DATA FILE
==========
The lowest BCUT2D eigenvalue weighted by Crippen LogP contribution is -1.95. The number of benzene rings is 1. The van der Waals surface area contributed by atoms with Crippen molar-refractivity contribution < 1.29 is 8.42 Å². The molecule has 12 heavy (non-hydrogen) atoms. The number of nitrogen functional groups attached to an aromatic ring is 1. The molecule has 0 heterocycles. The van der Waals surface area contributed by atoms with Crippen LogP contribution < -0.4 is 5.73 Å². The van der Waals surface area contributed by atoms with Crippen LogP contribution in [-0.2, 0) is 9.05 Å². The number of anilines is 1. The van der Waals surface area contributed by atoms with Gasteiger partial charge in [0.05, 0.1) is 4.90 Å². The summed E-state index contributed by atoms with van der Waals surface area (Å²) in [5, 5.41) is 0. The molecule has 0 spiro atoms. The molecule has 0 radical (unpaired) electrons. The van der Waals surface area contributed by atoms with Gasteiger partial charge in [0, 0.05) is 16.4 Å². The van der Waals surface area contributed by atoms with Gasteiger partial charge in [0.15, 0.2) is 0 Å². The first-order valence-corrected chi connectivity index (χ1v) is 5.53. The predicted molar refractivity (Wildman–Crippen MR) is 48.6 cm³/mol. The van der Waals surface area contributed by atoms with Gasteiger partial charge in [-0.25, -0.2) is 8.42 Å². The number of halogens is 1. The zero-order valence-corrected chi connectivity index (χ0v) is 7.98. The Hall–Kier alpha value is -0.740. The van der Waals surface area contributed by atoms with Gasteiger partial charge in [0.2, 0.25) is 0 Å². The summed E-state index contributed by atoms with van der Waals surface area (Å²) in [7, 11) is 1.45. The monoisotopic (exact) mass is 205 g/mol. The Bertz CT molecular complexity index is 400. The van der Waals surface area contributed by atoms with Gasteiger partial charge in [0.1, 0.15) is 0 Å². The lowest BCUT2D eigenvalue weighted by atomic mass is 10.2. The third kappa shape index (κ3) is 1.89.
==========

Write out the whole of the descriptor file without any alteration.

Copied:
The lowest BCUT2D eigenvalue weighted by Crippen LogP contribution is -1.95. The number of benzene rings is 1. The van der Waals surface area contributed by atoms with Crippen molar-refractivity contribution < 1.29 is 8.42 Å². The molecule has 12 heavy (non-hydrogen) atoms. The number of nitrogen functional groups attached to an aromatic ring is 1. The molecule has 0 heterocycles. The van der Waals surface area contributed by atoms with Crippen LogP contribution < -0.4 is 5.73 Å². The van der Waals surface area contributed by atoms with Crippen LogP contribution in [-0.2, 0) is 9.05 Å². The number of anilines is 1. The van der Waals surface area contributed by atoms with Gasteiger partial charge in [0.05, 0.1) is 4.90 Å². The summed E-state index contributed by atoms with van der Waals surface area (Å²) in [5, 5.41) is 0. The molecule has 0 spiro atoms. The molecule has 0 radical (unpaired) electrons. The van der Waals surface area contributed by atoms with Gasteiger partial charge in [0, 0.05) is 16.4 Å². The van der Waals surface area contributed by atoms with Gasteiger partial charge in [0.15, 0.2) is 0 Å². The first-order valence-corrected chi connectivity index (χ1v) is 5.53. The predicted molar refractivity (Wildman–Crippen MR) is 48.6 cm³/mol. The van der Waals surface area contributed by atoms with Gasteiger partial charge in [-0.25, -0.2) is 8.42 Å². The number of halogens is 1. The zero-order valence-corrected chi connectivity index (χ0v) is 7.98. The Hall–Kier alpha value is -0.740. The van der Waals surface area contributed by atoms with Gasteiger partial charge in [0.2, 0.25) is 0 Å². The summed E-state index contributed by atoms with van der Waals surface area (Å²) in [7, 11) is 1.45. The monoisotopic (exact) mass is 205 g/mol. The Bertz CT molecular complexity index is 400. The van der Waals surface area contributed by atoms with Gasteiger partial charge in [0.1, 0.15) is 0 Å². The lowest BCUT2D eigenvalue weighted by atomic mass is 10.2. The third kappa shape index (κ3) is 1.89.